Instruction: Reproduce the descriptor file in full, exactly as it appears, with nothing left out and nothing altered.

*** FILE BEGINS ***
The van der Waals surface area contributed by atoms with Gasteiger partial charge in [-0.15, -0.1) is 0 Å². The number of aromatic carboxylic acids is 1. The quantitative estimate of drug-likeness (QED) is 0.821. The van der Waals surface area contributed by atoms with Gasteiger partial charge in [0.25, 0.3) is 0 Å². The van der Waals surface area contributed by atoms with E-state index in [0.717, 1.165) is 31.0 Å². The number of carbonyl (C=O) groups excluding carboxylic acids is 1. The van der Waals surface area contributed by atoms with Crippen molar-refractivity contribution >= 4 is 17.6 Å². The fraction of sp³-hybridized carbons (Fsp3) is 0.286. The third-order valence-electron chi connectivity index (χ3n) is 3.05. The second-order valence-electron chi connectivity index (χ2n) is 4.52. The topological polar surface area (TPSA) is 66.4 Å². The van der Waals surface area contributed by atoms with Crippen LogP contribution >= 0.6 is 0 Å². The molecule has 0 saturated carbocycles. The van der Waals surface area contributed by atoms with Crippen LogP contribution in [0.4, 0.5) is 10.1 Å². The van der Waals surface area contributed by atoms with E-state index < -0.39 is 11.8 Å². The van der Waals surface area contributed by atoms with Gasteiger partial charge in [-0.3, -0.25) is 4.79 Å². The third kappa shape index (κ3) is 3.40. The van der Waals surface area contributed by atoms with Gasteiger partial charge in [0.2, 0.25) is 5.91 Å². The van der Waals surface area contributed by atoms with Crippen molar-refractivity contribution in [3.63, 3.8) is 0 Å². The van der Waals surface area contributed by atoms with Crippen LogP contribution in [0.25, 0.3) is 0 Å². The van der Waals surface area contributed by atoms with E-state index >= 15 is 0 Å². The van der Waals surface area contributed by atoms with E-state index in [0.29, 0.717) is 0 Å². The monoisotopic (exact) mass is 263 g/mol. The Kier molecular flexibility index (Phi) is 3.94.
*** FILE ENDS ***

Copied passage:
The van der Waals surface area contributed by atoms with Gasteiger partial charge in [-0.15, -0.1) is 0 Å². The number of aromatic carboxylic acids is 1. The quantitative estimate of drug-likeness (QED) is 0.821. The van der Waals surface area contributed by atoms with Gasteiger partial charge in [0.25, 0.3) is 0 Å². The van der Waals surface area contributed by atoms with E-state index in [0.717, 1.165) is 31.0 Å². The number of carbonyl (C=O) groups excluding carboxylic acids is 1. The van der Waals surface area contributed by atoms with Crippen molar-refractivity contribution >= 4 is 17.6 Å². The fraction of sp³-hybridized carbons (Fsp3) is 0.286. The third-order valence-electron chi connectivity index (χ3n) is 3.05. The second-order valence-electron chi connectivity index (χ2n) is 4.52. The topological polar surface area (TPSA) is 66.4 Å². The van der Waals surface area contributed by atoms with Crippen LogP contribution >= 0.6 is 0 Å². The molecule has 0 saturated carbocycles. The van der Waals surface area contributed by atoms with Crippen LogP contribution in [0.4, 0.5) is 10.1 Å². The van der Waals surface area contributed by atoms with E-state index < -0.39 is 11.8 Å². The van der Waals surface area contributed by atoms with Gasteiger partial charge in [-0.3, -0.25) is 4.79 Å². The third kappa shape index (κ3) is 3.40. The van der Waals surface area contributed by atoms with Gasteiger partial charge in [0.2, 0.25) is 5.91 Å². The van der Waals surface area contributed by atoms with Crippen molar-refractivity contribution in [3.63, 3.8) is 0 Å². The van der Waals surface area contributed by atoms with Crippen LogP contribution in [0.25, 0.3) is 0 Å². The van der Waals surface area contributed by atoms with E-state index >= 15 is 0 Å². The van der Waals surface area contributed by atoms with E-state index in [0.29, 0.717) is 0 Å². The monoisotopic (exact) mass is 263 g/mol. The Kier molecular flexibility index (Phi) is 3.94.